Location Specific Herbicides

The following examples might not strictly be “types” of weed killer, but it’s important to understand them, so you know exactly what you’re putting where.

Lawn

Lawn herbicides are specifically designed for use in the lawn. They won’t harm the turfgrasses, but they will attack unwanted invaders, like the six most common lawn weeds.

Tenacity is one such product that is safe to use on lawns, and I highly recommend it for controlling creeping Charlie – among other stubborn growths.

Lawn herbicides fall under the selective type, given the fact they only target certain plants. But can you spray weed killers on wet grass? That link will tell you everything you need to know.

However, even though the bottle might tell you it’s a selective pre-emergent herbicide safe for use on lawns, some gardeners are still, understandably, not happy about using them.

If that sounds like you, this article on the top ten ways to get rid of lawn weeds without chemicals will be right up your street.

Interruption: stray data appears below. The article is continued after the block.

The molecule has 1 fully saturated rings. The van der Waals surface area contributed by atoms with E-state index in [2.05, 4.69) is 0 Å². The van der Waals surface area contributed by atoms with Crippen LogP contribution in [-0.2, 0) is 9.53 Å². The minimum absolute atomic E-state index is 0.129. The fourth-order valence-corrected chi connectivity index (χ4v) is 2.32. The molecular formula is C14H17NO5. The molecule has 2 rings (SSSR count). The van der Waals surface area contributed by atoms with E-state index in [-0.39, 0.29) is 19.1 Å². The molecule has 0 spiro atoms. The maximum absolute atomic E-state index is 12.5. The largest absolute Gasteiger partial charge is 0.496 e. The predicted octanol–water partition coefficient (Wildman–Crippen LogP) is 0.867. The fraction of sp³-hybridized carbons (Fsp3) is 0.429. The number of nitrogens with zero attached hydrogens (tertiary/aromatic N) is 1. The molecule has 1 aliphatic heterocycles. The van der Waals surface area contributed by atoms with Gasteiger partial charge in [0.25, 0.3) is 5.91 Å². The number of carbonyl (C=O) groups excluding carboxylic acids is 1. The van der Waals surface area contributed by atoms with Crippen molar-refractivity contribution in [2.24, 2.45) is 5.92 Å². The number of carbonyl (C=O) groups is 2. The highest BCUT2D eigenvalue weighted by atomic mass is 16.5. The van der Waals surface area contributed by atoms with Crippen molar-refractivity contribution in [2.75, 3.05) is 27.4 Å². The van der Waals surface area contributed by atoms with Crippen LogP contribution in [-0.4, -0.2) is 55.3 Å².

Flower and Vegetable Bed

Likewise, herbicides that are designed for use around your flowers and vegetables can also be considered selective weed killers.

This article on the best herbicides for flower beds will tell you more – but I would be extremely careful when applying any kind of chemical near edibles.

It’s best to look for alternative methods, or try an organic weed killer that’s safe for vegetable patch use (more on this, below).

This article on how to get rid of grass in the vegetable garden might also help.

Driveway and Patio

Weeds poking up through cracks in the concrete, taking advantage of any gaps, and sprouting in and around brickwork can be extremely unsightly – and may be contributing to structural and surface damage.

Weeds in driveway